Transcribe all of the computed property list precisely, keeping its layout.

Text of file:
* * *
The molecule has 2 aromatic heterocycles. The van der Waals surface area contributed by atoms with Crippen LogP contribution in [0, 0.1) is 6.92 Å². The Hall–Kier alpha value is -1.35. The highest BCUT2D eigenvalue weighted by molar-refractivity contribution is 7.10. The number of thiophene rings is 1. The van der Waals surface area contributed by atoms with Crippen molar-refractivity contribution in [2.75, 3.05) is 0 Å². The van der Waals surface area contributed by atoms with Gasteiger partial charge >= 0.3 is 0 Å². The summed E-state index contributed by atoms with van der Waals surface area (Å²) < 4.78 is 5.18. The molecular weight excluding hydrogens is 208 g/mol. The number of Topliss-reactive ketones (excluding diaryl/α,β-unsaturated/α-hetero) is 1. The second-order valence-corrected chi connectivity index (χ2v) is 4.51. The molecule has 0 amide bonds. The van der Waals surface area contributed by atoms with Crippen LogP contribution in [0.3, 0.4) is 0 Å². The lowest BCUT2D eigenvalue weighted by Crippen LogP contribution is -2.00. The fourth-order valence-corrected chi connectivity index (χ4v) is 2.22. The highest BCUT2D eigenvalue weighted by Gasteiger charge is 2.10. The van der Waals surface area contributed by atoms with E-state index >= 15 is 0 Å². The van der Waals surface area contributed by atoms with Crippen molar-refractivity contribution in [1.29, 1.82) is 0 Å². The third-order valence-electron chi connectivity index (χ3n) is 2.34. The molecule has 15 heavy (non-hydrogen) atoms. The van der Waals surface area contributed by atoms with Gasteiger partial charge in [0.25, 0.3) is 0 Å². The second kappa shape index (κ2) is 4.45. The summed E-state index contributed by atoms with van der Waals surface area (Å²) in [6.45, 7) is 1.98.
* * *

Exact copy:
The molecule has 2 aromatic heterocycles. The van der Waals surface area contributed by atoms with Crippen LogP contribution in [0, 0.1) is 6.92 Å². The Hall–Kier alpha value is -1.35. The highest BCUT2D eigenvalue weighted by molar-refractivity contribution is 7.10. The number of thiophene rings is 1. The van der Waals surface area contributed by atoms with Crippen molar-refractivity contribution in [2.75, 3.05) is 0 Å². The van der Waals surface area contributed by atoms with Gasteiger partial charge >= 0.3 is 0 Å². The summed E-state index contributed by atoms with van der Waals surface area (Å²) < 4.78 is 5.18. The molecular weight excluding hydrogens is 208 g/mol. The number of Topliss-reactive ketones (excluding diaryl/α,β-unsaturated/α-hetero) is 1. The second-order valence-corrected chi connectivity index (χ2v) is 4.51. The molecule has 0 amide bonds. The van der Waals surface area contributed by atoms with Crippen LogP contribution in [0.3, 0.4) is 0 Å². The lowest BCUT2D eigenvalue weighted by Crippen LogP contribution is -2.00. The fourth-order valence-corrected chi connectivity index (χ4v) is 2.22. The highest BCUT2D eigenvalue weighted by Gasteiger charge is 2.10. The van der Waals surface area contributed by atoms with E-state index >= 15 is 0 Å². The van der Waals surface area contributed by atoms with Crippen molar-refractivity contribution in [1.29, 1.82) is 0 Å². The third-order valence-electron chi connectivity index (χ3n) is 2.34. The molecule has 15 heavy (non-hydrogen) atoms. The van der Waals surface area contributed by atoms with Gasteiger partial charge in [0.25, 0.3) is 0 Å². The second kappa shape index (κ2) is 4.45. The summed E-state index contributed by atoms with van der Waals surface area (Å²) in [6.45, 7) is 1.98.